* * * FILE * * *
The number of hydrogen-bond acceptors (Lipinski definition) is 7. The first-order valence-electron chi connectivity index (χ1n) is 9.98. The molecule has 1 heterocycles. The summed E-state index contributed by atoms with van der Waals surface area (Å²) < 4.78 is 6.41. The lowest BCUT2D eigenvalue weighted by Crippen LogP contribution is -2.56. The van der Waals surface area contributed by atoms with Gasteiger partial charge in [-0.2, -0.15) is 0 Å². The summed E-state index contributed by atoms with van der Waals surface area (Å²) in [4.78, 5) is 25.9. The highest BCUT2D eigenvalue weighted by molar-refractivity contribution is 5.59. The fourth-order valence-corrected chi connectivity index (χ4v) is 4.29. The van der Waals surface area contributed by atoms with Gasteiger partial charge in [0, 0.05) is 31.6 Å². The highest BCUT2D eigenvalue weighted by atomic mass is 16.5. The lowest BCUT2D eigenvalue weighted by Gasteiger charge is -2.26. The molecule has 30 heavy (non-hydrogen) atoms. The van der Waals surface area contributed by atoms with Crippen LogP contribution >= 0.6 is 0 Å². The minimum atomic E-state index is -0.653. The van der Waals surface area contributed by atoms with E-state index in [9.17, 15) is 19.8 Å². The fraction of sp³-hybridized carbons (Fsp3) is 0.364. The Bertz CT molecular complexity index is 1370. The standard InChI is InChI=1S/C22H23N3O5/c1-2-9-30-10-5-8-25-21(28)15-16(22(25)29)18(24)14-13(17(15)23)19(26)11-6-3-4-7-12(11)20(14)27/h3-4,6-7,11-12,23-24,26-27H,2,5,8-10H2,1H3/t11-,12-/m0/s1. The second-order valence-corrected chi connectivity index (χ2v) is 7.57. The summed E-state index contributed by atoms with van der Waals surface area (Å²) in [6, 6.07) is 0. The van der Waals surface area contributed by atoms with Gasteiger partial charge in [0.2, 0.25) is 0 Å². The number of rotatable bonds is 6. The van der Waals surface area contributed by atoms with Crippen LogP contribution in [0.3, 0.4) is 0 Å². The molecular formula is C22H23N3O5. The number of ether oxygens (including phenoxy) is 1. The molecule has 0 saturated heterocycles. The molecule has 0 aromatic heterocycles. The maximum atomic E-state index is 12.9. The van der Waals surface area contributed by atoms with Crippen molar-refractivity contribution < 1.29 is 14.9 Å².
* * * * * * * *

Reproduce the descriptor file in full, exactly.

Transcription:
The number of hydrogen-bond acceptors (Lipinski definition) is 7. The first-order valence-electron chi connectivity index (χ1n) is 9.98. The molecule has 1 heterocycles. The summed E-state index contributed by atoms with van der Waals surface area (Å²) < 4.78 is 6.41. The lowest BCUT2D eigenvalue weighted by Crippen LogP contribution is -2.56. The van der Waals surface area contributed by atoms with Gasteiger partial charge in [-0.2, -0.15) is 0 Å². The summed E-state index contributed by atoms with van der Waals surface area (Å²) in [4.78, 5) is 25.9. The highest BCUT2D eigenvalue weighted by molar-refractivity contribution is 5.59. The fourth-order valence-corrected chi connectivity index (χ4v) is 4.29. The van der Waals surface area contributed by atoms with Gasteiger partial charge in [0, 0.05) is 31.6 Å². The highest BCUT2D eigenvalue weighted by atomic mass is 16.5. The lowest BCUT2D eigenvalue weighted by Gasteiger charge is -2.26. The molecule has 30 heavy (non-hydrogen) atoms. The van der Waals surface area contributed by atoms with Crippen LogP contribution >= 0.6 is 0 Å². The minimum atomic E-state index is -0.653. The van der Waals surface area contributed by atoms with E-state index in [9.17, 15) is 19.8 Å². The fraction of sp³-hybridized carbons (Fsp3) is 0.364. The Bertz CT molecular complexity index is 1370. The standard InChI is InChI=1S/C22H23N3O5/c1-2-9-30-10-5-8-25-21(28)15-16(22(25)29)18(24)14-13(17(15)23)19(26)11-6-3-4-7-12(11)20(14)27/h3-4,6-7,11-12,23-24,26-27H,2,5,8-10H2,1H3/t11-,12-/m0/s1. The second-order valence-corrected chi connectivity index (χ2v) is 7.57. The summed E-state index contributed by atoms with van der Waals surface area (Å²) in [6, 6.07) is 0. The van der Waals surface area contributed by atoms with Gasteiger partial charge in [0.2, 0.25) is 0 Å². The number of rotatable bonds is 6. The van der Waals surface area contributed by atoms with Crippen LogP contribution in [0.3, 0.4) is 0 Å². The molecular formula is C22H23N3O5. The number of ether oxygens (including phenoxy) is 1. The molecule has 0 saturated heterocycles. The molecule has 0 aromatic heterocycles. The maximum atomic E-state index is 12.9. The van der Waals surface area contributed by atoms with Crippen molar-refractivity contribution < 1.29 is 14.9 Å².